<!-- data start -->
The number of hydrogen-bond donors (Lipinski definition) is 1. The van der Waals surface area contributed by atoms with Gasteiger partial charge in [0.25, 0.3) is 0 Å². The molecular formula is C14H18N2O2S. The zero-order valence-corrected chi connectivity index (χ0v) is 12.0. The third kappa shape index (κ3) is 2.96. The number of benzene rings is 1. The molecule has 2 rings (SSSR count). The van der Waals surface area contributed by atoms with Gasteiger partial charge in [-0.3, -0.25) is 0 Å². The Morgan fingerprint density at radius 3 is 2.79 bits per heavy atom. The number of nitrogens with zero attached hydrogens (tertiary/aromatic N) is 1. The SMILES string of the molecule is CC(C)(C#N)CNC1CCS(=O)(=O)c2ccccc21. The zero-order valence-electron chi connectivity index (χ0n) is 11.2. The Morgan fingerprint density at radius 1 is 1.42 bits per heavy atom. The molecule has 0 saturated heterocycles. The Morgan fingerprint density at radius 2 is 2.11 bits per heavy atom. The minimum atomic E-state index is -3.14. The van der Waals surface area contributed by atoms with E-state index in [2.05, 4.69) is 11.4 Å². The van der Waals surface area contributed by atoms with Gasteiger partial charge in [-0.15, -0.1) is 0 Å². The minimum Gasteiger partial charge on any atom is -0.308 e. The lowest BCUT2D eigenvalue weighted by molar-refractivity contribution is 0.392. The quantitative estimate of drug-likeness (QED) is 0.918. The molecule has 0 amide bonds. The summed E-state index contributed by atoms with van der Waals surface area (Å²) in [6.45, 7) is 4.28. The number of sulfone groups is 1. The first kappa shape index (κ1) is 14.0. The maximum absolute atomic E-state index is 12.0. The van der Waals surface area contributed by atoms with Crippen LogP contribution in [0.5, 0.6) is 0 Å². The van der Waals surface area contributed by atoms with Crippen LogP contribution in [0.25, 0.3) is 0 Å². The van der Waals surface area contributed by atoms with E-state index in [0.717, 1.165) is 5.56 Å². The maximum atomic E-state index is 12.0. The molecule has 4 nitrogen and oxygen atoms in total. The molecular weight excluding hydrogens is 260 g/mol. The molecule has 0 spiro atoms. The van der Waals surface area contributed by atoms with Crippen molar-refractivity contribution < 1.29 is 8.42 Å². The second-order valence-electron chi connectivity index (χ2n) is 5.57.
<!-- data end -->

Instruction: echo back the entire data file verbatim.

The number of hydrogen-bond donors (Lipinski definition) is 1. The van der Waals surface area contributed by atoms with Gasteiger partial charge in [0.25, 0.3) is 0 Å². The molecular formula is C14H18N2O2S. The zero-order valence-corrected chi connectivity index (χ0v) is 12.0. The third kappa shape index (κ3) is 2.96. The number of benzene rings is 1. The molecule has 2 rings (SSSR count). The van der Waals surface area contributed by atoms with Gasteiger partial charge in [-0.3, -0.25) is 0 Å². The Morgan fingerprint density at radius 3 is 2.79 bits per heavy atom. The number of nitrogens with zero attached hydrogens (tertiary/aromatic N) is 1. The SMILES string of the molecule is CC(C)(C#N)CNC1CCS(=O)(=O)c2ccccc21. The zero-order valence-electron chi connectivity index (χ0n) is 11.2. The Morgan fingerprint density at radius 1 is 1.42 bits per heavy atom. The molecule has 0 saturated heterocycles. The Morgan fingerprint density at radius 2 is 2.11 bits per heavy atom. The minimum atomic E-state index is -3.14. The van der Waals surface area contributed by atoms with E-state index in [2.05, 4.69) is 11.4 Å². The van der Waals surface area contributed by atoms with Gasteiger partial charge in [-0.15, -0.1) is 0 Å². The minimum Gasteiger partial charge on any atom is -0.308 e. The lowest BCUT2D eigenvalue weighted by molar-refractivity contribution is 0.392. The quantitative estimate of drug-likeness (QED) is 0.918. The molecule has 0 amide bonds. The summed E-state index contributed by atoms with van der Waals surface area (Å²) in [6.45, 7) is 4.28. The number of sulfone groups is 1. The first kappa shape index (κ1) is 14.0. The maximum absolute atomic E-state index is 12.0. The van der Waals surface area contributed by atoms with Crippen LogP contribution in [0.5, 0.6) is 0 Å². The van der Waals surface area contributed by atoms with Crippen LogP contribution in [0.25, 0.3) is 0 Å². The van der Waals surface area contributed by atoms with E-state index in [0.717, 1.165) is 5.56 Å². The maximum atomic E-state index is 12.0. The molecule has 4 nitrogen and oxygen atoms in total. The molecular weight excluding hydrogens is 260 g/mol. The molecule has 0 spiro atoms. The van der Waals surface area contributed by atoms with Crippen molar-refractivity contribution < 1.29 is 8.42 Å². The second-order valence-electron chi connectivity index (χ2n) is 5.57.